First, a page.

Some consumers have been left wondering whether finding an affordable life insurance policy means you have to ignore public safety guidelines.

But the pandemic has caused a proliferation of the availability of no-exam life insurance, which you can get without ever having to leave your home, meaning you don’t have to choose between protecting your family’s future and your own health.

How has the pandemic changed life insurance?

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No-exam life insurance has been around for a long time. Until recently, it was the only option for high-risk individuals living with medical conditions or working dangerous jobs that make it hard to lock in life insurance.

But when the pandemic hit, having to travel to do a medical exam became more than an annoyance — it suddenly wasn’t safe.

In response, more than a third of life insurers have now expanded their offerings of accelerated underwriting during the pandemic, according to a study by the Society of Actuaries.

With no-exam life insurance, you can skip the medical exam with its blood draws, urine tests and uncomfortable questions. You’ll simply fill out an application, and within minutes you’ll see the option you qualify for — and be able to immediately secure the coverage your family needs.

How does the process usually work?

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Medical exams have long been an important part of the underwriting process for life insurance.

Each insurer has its own underwriting process, but generally after you submit an application, you’ll have to do a phone interview with an underwriter, take a medical exam and then allow the insurer to check whether you’ve applied for other life insurance policies and look into your prescription drug and driving history over the last few years. From there, an adviser will go through all the information to come up with a life expectancy and based on that, give you a quote.

This whole process can take up to two months.

How are some insurers adapting?

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While insurers are aware consumers want the process to be easier, they also can’t just assign rates without some underwriting.

They first need to make sure they’re not overpromising because underdelivering in this situation would mean being unable to pay out claims as they come in — which could be disastrous.

And in some states, they also need to be able to legally justify their reasoning for coming up with rates in case an applicant ever contests their offers.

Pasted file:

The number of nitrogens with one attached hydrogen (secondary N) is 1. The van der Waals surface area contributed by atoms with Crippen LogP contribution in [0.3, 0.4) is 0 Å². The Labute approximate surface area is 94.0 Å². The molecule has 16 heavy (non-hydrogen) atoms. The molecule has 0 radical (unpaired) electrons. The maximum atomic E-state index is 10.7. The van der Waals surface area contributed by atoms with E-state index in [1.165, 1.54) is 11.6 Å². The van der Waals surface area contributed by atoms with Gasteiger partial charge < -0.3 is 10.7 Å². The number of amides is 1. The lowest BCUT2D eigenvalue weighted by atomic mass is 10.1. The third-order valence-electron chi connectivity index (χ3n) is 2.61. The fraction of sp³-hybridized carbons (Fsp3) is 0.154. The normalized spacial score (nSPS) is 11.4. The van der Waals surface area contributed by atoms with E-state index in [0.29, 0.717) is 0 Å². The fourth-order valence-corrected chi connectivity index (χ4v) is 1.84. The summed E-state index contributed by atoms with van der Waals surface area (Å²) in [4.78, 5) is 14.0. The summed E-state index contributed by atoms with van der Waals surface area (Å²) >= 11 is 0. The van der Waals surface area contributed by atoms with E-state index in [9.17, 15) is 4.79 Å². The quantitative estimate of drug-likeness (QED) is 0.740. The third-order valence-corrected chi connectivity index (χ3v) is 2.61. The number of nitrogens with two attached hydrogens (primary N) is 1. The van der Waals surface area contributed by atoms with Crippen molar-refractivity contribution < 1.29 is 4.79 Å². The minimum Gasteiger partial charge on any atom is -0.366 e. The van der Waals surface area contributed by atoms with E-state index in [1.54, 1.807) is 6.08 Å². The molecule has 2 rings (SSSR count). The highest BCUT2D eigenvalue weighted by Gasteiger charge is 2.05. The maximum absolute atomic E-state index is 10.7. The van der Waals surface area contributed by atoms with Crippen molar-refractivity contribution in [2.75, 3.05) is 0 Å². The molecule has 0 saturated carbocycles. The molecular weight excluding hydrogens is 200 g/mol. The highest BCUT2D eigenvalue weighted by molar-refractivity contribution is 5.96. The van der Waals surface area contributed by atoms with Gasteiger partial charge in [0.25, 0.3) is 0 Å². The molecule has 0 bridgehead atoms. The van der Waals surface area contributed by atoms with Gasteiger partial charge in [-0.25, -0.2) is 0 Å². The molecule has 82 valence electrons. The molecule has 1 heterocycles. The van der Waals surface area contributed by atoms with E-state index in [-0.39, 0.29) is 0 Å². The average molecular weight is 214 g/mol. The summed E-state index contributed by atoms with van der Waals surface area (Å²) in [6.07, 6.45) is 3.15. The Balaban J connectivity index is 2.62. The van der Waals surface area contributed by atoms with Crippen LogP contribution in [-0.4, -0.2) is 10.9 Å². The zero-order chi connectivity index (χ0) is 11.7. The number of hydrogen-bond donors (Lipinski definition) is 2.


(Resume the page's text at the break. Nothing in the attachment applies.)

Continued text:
So getting rid of underwriting isn’t realistic. But over the last few years, some insurers have been using data and analytics to speed up and streamline the process.

At this point, there’s more than enough data out there on most categories of life insurance applicants to accurately calculate a fair premium without having to subject the person to a medical exam.

Some carriers can now even show you what quotes you’ll qualify for within minutes of submitting your application.

What this means for you

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Insurers like Bestow can now take the information you provide through your application and run it through an algorithm that assesses your risk.

If you’ve been holding off on buying life insurance because you can’t safely leave your home or you think it’s going to cost an arm and a leg to opt out of a medical exam, you now have options.

Bestow offers policies in a full range of terms — 10, 15, 20, 25 or 30 years — with coverage running from $50,000 to $1.5 million. And policies start as low as $16 a month.

If you qualify, you’ll get coverage right away — without ever having to talk to anyone on the phone or taking a medical exam. Meaning, at a time when it feels like so many choices have been limited for us, you won’t have to choose between security and safety.

And most importantly, you’ll know that your family will have the financial security and safety they need should anything happen to you.

About the Author

Sigrid Forberg

Sigrid Forberg


Sigrid is a reporter with MoneyWise. Before joining the team, she worked for a B2B publication in the hardware and home improvement industry and ran an internal employee magazine for the federal government. As a graduate of the Carleton University Journalism program, she takes pride in telling informative, engaging and compelling stories.

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